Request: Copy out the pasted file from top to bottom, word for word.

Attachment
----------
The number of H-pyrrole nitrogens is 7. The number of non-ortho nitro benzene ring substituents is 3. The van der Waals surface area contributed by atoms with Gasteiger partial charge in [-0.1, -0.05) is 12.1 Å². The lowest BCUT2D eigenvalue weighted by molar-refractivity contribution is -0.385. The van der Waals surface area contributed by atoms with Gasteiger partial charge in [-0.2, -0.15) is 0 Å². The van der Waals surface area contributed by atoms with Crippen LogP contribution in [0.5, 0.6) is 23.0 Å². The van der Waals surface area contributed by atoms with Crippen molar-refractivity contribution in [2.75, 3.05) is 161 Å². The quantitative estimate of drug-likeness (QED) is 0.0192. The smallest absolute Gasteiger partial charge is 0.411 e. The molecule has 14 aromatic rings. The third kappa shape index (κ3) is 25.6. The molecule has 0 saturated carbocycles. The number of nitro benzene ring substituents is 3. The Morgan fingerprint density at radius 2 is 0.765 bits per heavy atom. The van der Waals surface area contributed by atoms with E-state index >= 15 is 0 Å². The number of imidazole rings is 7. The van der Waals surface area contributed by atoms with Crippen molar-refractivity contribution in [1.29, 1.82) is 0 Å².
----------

The number of H-pyrrole nitrogens is 7. The number of non-ortho nitro benzene ring substituents is 3. The van der Waals surface area contributed by atoms with Gasteiger partial charge in [-0.1, -0.05) is 12.1 Å². The lowest BCUT2D eigenvalue weighted by molar-refractivity contribution is -0.385. The van der Waals surface area contributed by atoms with Gasteiger partial charge in [-0.2, -0.15) is 0 Å². The van der Waals surface area contributed by atoms with Crippen LogP contribution in [0.5, 0.6) is 23.0 Å². The van der Waals surface area contributed by atoms with Crippen molar-refractivity contribution in [2.75, 3.05) is 161 Å². The quantitative estimate of drug-likeness (QED) is 0.0192. The smallest absolute Gasteiger partial charge is 0.411 e. The molecule has 14 aromatic rings. The third kappa shape index (κ3) is 25.6. The molecule has 0 saturated carbocycles. The number of nitro benzene ring substituents is 3. The Morgan fingerprint density at radius 2 is 0.765 bits per heavy atom. The van der Waals surface area contributed by atoms with E-state index >= 15 is 0 Å². The number of imidazole rings is 7. The van der Waals surface area contributed by atoms with Crippen molar-refractivity contribution in [1.29, 1.82) is 0 Å².